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11 Facts About Acornsoft
The article's author, Guy Kewney, and the magazine's editor, Jane Bird, argued that printing a software routine showing how to save Acornsoft cassette software to disk was a service to the magazine's readers.
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Acornsoft became a subsidiary within Acorn Computer Group, distinct from Acorn Computers who were responsible for the development of Acorn's microcomputer systems, but Acornsoft ceased to operate as a separate company upon the departure of David Johnson-Davies in January 1986.
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Acornsoft titles extended their consistent branding to the software's loading screens.
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Acornsoft produced a wide range of educational titles aimed at many different age groups.
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Acornsoft published and distributed a range of educational software developed by ASK that were widely used in schools running BBC Micros.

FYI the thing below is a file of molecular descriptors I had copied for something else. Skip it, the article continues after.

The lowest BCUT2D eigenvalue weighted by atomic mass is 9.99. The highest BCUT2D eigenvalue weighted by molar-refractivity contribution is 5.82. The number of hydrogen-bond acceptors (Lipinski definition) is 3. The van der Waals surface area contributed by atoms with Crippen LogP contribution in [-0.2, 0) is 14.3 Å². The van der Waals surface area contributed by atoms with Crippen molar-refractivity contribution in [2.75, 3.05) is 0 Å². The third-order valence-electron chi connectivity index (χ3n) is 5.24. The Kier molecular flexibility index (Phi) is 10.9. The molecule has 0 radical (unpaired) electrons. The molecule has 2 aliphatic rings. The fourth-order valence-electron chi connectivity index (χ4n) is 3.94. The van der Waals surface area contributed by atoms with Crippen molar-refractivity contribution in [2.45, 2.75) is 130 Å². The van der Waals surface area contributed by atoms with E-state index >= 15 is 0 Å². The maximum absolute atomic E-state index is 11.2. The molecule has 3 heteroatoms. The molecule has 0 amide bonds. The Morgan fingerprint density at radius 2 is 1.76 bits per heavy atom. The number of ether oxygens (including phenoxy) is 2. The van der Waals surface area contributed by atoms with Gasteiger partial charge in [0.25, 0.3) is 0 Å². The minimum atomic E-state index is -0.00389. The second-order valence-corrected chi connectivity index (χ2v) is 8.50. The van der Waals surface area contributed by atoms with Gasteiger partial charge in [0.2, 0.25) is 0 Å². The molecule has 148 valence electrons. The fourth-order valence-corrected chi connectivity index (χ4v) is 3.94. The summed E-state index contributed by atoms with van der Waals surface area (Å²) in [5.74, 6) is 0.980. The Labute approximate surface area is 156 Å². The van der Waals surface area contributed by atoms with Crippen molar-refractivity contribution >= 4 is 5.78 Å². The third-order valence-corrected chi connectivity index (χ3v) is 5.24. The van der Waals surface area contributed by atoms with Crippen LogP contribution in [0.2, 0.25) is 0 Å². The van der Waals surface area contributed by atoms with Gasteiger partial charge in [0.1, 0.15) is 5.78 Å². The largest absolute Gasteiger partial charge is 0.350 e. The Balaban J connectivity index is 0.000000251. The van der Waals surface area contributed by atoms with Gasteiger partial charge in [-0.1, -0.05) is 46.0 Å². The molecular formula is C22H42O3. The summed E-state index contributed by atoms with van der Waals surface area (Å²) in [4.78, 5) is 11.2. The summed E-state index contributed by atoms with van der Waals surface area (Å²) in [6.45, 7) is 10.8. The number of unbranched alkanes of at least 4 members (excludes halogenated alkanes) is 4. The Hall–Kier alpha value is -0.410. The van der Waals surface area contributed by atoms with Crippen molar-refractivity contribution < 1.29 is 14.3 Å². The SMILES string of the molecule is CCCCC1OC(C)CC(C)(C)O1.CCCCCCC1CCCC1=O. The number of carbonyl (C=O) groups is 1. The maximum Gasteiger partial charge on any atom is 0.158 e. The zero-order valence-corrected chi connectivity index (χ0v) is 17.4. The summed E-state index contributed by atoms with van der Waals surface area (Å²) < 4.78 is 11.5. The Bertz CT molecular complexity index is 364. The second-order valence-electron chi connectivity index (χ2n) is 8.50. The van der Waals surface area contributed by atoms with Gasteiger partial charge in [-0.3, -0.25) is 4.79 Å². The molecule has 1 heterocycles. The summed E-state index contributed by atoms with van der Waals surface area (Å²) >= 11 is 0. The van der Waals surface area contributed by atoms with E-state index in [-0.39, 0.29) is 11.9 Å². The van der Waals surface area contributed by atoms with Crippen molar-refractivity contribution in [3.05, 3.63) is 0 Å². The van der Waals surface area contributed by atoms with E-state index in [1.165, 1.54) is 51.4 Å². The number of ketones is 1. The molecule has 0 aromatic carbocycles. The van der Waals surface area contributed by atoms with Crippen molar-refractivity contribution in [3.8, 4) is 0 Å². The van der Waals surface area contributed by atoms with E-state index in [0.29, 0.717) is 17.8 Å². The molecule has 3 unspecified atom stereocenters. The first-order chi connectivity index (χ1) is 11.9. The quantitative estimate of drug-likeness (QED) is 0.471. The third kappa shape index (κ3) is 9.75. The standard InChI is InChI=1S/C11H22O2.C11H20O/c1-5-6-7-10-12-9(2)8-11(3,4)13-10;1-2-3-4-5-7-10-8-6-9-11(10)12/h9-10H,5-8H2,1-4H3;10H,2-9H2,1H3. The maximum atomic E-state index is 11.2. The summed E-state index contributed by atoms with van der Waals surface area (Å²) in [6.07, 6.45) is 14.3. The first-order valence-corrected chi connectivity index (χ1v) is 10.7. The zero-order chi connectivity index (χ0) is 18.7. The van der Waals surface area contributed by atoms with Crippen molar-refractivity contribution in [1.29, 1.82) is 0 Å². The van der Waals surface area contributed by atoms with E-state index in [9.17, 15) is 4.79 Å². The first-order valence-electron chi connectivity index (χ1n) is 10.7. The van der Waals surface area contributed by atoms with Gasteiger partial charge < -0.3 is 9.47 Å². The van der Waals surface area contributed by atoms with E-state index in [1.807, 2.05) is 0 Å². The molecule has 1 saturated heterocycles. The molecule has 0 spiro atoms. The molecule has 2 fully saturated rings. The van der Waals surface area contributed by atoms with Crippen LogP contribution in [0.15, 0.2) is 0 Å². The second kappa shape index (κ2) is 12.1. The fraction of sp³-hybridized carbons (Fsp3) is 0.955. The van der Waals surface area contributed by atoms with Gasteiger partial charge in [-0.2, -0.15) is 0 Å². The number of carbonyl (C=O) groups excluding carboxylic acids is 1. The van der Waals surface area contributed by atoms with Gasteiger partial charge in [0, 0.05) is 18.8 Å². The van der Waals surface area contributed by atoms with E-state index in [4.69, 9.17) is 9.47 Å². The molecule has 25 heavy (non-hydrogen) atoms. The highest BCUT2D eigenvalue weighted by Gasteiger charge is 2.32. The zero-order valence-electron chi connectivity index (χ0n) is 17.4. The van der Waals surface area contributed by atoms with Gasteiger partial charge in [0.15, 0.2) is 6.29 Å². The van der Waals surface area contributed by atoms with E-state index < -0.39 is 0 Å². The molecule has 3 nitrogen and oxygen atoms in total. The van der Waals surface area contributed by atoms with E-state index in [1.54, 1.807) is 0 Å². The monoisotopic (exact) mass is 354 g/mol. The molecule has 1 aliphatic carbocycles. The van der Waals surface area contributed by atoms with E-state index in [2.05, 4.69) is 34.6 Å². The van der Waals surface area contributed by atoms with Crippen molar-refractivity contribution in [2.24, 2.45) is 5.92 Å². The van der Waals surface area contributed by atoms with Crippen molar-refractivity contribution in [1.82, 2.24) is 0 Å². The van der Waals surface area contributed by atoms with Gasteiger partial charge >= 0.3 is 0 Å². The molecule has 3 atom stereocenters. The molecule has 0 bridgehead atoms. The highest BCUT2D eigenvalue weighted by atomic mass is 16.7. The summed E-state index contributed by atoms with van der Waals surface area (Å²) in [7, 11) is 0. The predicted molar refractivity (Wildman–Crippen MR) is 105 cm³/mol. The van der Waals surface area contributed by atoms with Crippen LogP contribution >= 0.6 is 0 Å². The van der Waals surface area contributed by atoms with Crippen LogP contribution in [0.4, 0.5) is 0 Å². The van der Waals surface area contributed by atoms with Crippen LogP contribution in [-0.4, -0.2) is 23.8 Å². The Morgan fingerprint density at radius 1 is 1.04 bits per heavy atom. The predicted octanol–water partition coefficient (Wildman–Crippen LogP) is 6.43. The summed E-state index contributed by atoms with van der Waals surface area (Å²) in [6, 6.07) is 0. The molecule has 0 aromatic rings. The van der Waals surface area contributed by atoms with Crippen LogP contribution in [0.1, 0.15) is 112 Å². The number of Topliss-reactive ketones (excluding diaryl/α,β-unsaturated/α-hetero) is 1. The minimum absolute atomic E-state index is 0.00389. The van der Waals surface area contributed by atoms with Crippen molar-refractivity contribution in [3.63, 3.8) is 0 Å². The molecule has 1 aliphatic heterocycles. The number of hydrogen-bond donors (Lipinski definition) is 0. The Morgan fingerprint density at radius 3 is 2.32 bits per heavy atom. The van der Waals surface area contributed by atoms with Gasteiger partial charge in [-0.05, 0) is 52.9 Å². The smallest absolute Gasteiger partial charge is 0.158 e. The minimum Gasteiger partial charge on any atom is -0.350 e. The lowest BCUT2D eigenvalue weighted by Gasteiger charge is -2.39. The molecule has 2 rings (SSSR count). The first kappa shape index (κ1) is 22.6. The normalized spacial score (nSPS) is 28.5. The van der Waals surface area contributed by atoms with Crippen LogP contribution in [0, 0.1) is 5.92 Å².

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Acornsoft distributed other ranges of educational programs developed by companies such as ICL, Good Housekeeping and Bourne but they are not considered part of the official catalogue.
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Acornsoft produced a range of office software for home and business use.
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Relative performance of some of Acornsoft's languages was evaluated using a benchmark based on the Takeuchi function, Tak by former Acornsoft managing director, David Johnson-Davies, noting that "it is difficult to imagine a language that performs badly on Tak being much use for anything", illustrating a diversity amongst these language implementations in terms of readability, speed and generated code size.
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